Phil LeBeau is a CNBC auto and airline industry reporter based at the network's Chicago bureau. He is also editor of the Behind the Wheel section on CNBC.com.
LeBeau has reported one-hour documentaries for the network, including "Dreamliner: Inside the World's Most Anticipated Airplane," "Ford: Rebuilding an American Icon" and "Saving General Motors" and "Failure to Recall: Investigating GM."
Prior to joining CNBC, LeBeau served as a media relations specialist for Van Kampen Funds in Oak Brook Terrace, Ill., and was instrumental in implementing an initiative to communicate the company's mutual fund and investment practices to the public and the press. While at Van Kampen, LeBeau held a Series 6 license.
Previously, he held general assignment reporting positions at KCNC-TV, the CBS affiliate in Denver, and KAKE-TV, the ABC affiliate in Wichita, Kan. LeBeau began his career as a field producer at WCCO-TV in Minneapolis, where he wrote, produced and researched consumer stories. He graduated from the University of Missouri-Columbia School of Journalism with a bachelor's degree in journalism and broadcasting.
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This is proof that even in a down economy, if you've got a hot product it will sell. In this case it's Ford raking in greater profit per vehicle thanks to a line-up that is spot on with buyers and the company's vision when it comes to in-car technology.
While the press debates the merits of the new Chevy Volt and the upcoming release of Nissan's electric LEAF, the most interesting "green" car story may be about the king of the segment, the Toyota Prius. It has not received as much attention, but Toyota's plans to extend the Prius line shows Japanese auto maker will be vigorous in making sure it continues to lead the industry in alternative fuel vehicles.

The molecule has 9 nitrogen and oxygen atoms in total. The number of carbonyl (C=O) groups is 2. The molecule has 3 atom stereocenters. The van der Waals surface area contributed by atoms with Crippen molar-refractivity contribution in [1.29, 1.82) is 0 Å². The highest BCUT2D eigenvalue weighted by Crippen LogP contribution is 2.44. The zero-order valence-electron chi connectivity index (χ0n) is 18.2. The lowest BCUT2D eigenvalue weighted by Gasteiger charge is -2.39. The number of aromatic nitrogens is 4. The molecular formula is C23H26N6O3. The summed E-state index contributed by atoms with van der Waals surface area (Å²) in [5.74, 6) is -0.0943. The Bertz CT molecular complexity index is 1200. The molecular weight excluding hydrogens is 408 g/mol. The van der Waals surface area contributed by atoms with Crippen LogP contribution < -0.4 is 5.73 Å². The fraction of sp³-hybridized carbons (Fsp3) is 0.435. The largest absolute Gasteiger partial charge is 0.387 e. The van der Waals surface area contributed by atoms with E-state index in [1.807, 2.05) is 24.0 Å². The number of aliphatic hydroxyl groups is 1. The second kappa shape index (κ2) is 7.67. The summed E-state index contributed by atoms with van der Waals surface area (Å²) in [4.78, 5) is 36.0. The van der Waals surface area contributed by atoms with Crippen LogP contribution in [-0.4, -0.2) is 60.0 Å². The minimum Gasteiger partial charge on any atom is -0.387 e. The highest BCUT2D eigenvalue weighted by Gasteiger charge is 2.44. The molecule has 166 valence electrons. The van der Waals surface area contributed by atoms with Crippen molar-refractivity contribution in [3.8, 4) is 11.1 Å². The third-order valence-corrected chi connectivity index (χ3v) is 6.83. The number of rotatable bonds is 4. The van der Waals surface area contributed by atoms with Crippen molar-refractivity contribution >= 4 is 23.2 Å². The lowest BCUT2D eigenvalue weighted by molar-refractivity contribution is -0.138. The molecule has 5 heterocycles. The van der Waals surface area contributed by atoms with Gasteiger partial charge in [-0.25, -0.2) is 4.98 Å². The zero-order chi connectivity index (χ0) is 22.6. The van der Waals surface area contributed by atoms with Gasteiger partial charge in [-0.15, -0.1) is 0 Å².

Monday was supposed to be the Chevy Volt coming out party. Instead critics came out pound GM for misleading the public about the whether the Volt is a true electric vehicle or gas-electric hybrid, like the Prius. The distinction doesn't change the performance of the Volt. It does, however, have everything to do with image.
I took the car out for an extended, real world test drive late last week. Over the course of 6 hours I tooled around eastern Michigan on highways and side streets. Regardless of where I drove the car, I kept saying to myself, "This car is going to change how people feel about driving an electric car."
We've known for some time that Lotus is revving up for a comeback. Now we are seeing just how serious the owners of the British auto maker are about coming back strong. At the Paris Auto Show they've unveiled five models, including a few that are near production ready.
Honda cut its annual profit forecast as it set aside more cash to cover an expanded recall of cars to replace potentially faulty air bags.
General Motors, Ford and Audi are among the list of automakers that have decided not to spend $4.5 million to run 30-second commercials.
A record total of nine models sold during the 2011 model-year have had a driver death rate of zero, NBC News reports.
The Japanese car manufacturer issued the recall because of a wire problem that could lead to a fire.
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